And, of course, the music of this showcase was all-around remarkable. Most of these bands relish in that area of indie rock dedicated to ultra-distorted guitars, vaguely math-y rhythms, and soul-crushingly honest lyrics. Not that there aren't exceptions - Ronald Paris of Porches. kicked off the day with a quiet and tender solo set featuring backup vocal help from bandmate/life-partner Greta Kline, better known as Frankie Cosmos. However, MY DAD, the noise-rock trio from Chicago led by multi-instrumentalist Dave Collis, quickly brought the thunder with thrashy math-rock complete with complex rhythms and screaming vocals.
The room filled to capacity soon after as Rick Maguire of Pile took the stage for his stripped down solo set, demonstrating that through the typical distortion and rage of his music, it's easy to forget just how sad and beautiful the songs are. From there, Palehound brought their '90s alt-rock sound, spiced up by band-leader Ellen Kempner's impressive songwriting and guitar chops.
Ovlov by Nicole Brunet
The following set from Ovlov was most likely the best we saw that day. Digging into their sound, you'll find giant, shoegaze-y guitar tones and upbeat punk rhythms supporting frontman Steve Hartlett's sometimes humorous, but mostly bleak, songwriting. The group greatly benefited from a packed house - so packed, in fact, that fans unable to get into the sold-out showcase could be seen watching from Silent Barn's front window. Most of the setlist revolved around last year's full-length am with tracks like "Nü Punk," "Really Bees," and "The Well" hitting the hardest.
Gnarwhal by Nicole Brunet
Gnarwhal took the cake for most inaccessible band of the day - not that it wasn't cool to watch. The Nashville duo's sound is reminiscent of early Hella, though not as difficult to comprehend. At Silent Barn, Chappy Hull filled out the empty audial spaces with guitar loops, finger-tapping, and screaming vocals while Tyler Coburn gave a full lesson in sporadic, spazzed-out drumming.
The last band we caught was Kal Marks, whose 2013 release Life Is Murder is probably one of the most criminally overlooked albums of last year. The Boston group presents a surprisingly full sound for a trio, with the credit going to Nick Egersheim's thunderous drumming and Mike Geacone's gnarly and expansive bass tones. All of this is brought together by Carl Shane's intelligently tragic songwriting, be it through the album's title track (a musical odyssey of sorts capped off with the line, "Life is murder, and we're forced to fight a war that we can't.") or the triumphant "Parking Lot." This band is doing some seriously amazing work, and the recognition is way past due.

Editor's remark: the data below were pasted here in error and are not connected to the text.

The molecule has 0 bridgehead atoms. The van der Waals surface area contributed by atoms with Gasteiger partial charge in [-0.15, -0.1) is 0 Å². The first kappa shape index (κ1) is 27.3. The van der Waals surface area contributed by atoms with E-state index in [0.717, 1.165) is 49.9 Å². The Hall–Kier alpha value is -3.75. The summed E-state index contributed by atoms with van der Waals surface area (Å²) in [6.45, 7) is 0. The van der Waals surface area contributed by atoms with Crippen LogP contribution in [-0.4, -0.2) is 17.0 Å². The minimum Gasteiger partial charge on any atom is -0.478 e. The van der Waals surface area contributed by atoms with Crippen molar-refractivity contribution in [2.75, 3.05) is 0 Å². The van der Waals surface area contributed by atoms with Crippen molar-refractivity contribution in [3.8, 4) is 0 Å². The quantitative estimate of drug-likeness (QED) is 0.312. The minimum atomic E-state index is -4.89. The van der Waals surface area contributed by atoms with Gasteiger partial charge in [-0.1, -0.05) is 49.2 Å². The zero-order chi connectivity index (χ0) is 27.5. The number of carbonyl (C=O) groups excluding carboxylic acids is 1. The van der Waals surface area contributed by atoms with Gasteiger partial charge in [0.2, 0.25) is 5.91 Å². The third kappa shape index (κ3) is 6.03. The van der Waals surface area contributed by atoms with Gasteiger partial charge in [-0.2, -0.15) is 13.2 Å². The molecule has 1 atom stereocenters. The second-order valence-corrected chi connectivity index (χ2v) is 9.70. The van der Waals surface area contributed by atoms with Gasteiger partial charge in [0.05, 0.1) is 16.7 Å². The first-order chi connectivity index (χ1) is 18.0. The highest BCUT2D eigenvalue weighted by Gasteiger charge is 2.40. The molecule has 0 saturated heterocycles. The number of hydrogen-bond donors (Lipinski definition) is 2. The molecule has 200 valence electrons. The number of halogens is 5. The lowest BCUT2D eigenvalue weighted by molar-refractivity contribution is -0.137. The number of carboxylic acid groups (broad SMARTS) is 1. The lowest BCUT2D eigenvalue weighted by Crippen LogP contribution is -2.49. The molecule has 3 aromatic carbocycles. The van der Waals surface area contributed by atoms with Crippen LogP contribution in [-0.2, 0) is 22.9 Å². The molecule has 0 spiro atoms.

Kal Marks by Nicole Brunet
This was the kind of showcase that fills you up in that Thanksgiving meal, I-couldn't-take-another-bite way. Sure, our feet hurt and our eyelids were drooping by the end - this was the last day of the Marathon, after all - but the onslaught of incredible music was well worth the time. A tip of the hat towards the EIS founders, because this sort of organization inspires a glimmer of hope for the music industry's bleak future.
It's refreshing to see such a tight-knit community of musicians making what's likely some of the best indie rock in the scene today, which posits something of a bittersweet question: why the hell are so many of these awesome bands still flying under the radar? It's a baffling conundrum, but as long as Exploding in Sound keeps bringing them to the forefront, we'll be paying attention.
Follow @DanMurphy3220 on Twitter
CMJ 2014: BrooklynVegan Present The Jazz June, Beach Slang, Pity Sex, Cayetana and Sport at Baby's All Right